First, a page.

I have to make remarks next week about social networks. Everyone wants to talk about social networks. Maybe they think they don’t know enough about it, and they’re missing something.
Indeed, there are many people among us who aren’t involved in social networking, even those young people we all assume eat, sleep and breathe social networking sometimes don’t. I have to admit I’m one of the people who have not yet committed our daily day to it, who already have enough to do.
Why do people surrender to the compulsivity of social networks? Yes, it’s a highway of magnificent speed and range that takes you anywhere in a shrinking world. Yes, it’s a great way to open your mind and heart and connect with 500 million “friends” you wouldn’t otherwise know. What’s not to like?
Well, there are a lot of reasons, but I would have to say that not all my reasons would be the same as your reasons. For one thing, we’re probably in different generations and that yields different reasons. My reasons are not only practical, in some sense they’re also philosophical. I’ll tell you what I mean.
It’s almost unbelievable how far we’ve come in personal communications over one lifetime. When I was a kid, we had a family of four and only one phone, to which our parents had unquestioned priority. Long calls were interrupted and long distance calls, even not so long, were filled with static and expense.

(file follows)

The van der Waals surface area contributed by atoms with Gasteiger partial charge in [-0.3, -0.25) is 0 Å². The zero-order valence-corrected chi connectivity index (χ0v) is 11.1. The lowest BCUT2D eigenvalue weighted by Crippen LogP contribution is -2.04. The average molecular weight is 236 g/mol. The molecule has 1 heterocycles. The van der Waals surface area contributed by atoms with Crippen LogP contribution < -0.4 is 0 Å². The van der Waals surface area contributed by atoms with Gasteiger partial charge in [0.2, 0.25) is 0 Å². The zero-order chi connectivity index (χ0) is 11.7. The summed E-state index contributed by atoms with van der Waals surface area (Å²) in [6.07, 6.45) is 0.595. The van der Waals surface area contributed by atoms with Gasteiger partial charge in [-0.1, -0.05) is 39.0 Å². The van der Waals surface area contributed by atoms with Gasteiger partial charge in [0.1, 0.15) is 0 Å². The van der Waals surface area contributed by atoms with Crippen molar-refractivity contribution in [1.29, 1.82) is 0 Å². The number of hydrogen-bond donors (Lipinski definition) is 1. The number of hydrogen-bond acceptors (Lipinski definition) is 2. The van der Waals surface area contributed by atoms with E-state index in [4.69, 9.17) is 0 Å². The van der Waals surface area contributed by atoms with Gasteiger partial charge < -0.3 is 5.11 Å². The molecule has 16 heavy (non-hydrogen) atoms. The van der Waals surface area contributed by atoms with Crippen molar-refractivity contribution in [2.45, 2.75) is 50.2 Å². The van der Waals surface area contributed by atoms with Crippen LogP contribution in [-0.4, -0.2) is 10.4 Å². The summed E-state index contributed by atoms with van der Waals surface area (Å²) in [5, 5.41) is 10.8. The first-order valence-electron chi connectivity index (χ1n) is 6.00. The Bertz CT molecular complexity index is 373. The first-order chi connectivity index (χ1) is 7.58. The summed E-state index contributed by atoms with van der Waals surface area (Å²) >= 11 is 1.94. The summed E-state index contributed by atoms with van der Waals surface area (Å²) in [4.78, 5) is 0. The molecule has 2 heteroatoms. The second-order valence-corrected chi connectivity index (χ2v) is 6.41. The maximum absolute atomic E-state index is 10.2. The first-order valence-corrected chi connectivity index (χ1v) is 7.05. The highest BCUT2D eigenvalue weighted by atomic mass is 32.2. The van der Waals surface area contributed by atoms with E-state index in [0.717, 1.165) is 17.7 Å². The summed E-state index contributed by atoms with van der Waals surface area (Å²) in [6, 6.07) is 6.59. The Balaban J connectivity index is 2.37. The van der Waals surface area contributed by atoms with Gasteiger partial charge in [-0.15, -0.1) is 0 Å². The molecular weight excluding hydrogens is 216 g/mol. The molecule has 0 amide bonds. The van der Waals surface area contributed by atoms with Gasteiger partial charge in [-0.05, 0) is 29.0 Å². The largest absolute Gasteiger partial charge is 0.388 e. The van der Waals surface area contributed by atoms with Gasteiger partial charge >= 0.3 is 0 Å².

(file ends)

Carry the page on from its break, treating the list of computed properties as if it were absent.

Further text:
That was in the 1950’s just around the time TV was coming into our homes, long before color. And it was years before even cordless phones followed them. And still years after that when cell phones (the old Motorola 5 pound bricks – oh, where is Motorola now) followed them. Progress was slower then.
Then things really speeded up. I think the smaller cell phones and better cell structures in out-of-the-way places woke people up to the possibility that the cell phone was going to revolutionize their lives and not kill their pocketbooks, well only a little anyway. They were right. Today, see iPhone.
The idea of walking down the street and making a call wherever and whenever you wanted, of not having to look for a beat-up telephone booth (whatever happened to them, anyway) to make a call, well that snuck up on us and emancipated us from the tyranny of monopolistic telephone companies.
An unbelievable transformation, all in one lifetime. If that wasn’t enough, then we got the web, and with it email, only 15 years ago. Gates recognized the web would change the computer and give rise to new forms of communications, but did he know then how it would come to govern our daily lives?
Outlook is more important than you think. It changed the way business is done. It changed the culture of personal communications. It gave birth to a new kind of reading and writing and even formatting and font. Correspondence will never be the same. Paper letters are fewer, perhaps with good cause.
Even filing systems are different. Why should an ordinary business or person keep all those unsearchable paper files around when all you need to do is create Outlook folders and presto you can find anything on the fly. There’s increasing pressure to catch up and get on the Gates bandwagon.
I suppose it’s ironic that the essential design of Outlook really hasn’t changed that much. Why doesn’t Microsoft take Outlook to another level? After all, it’s the world’s way to correspond. Justified or not, it’s completely ubiquitous and its effect is quite amazing. Gates’ Outlook alone has changed the world.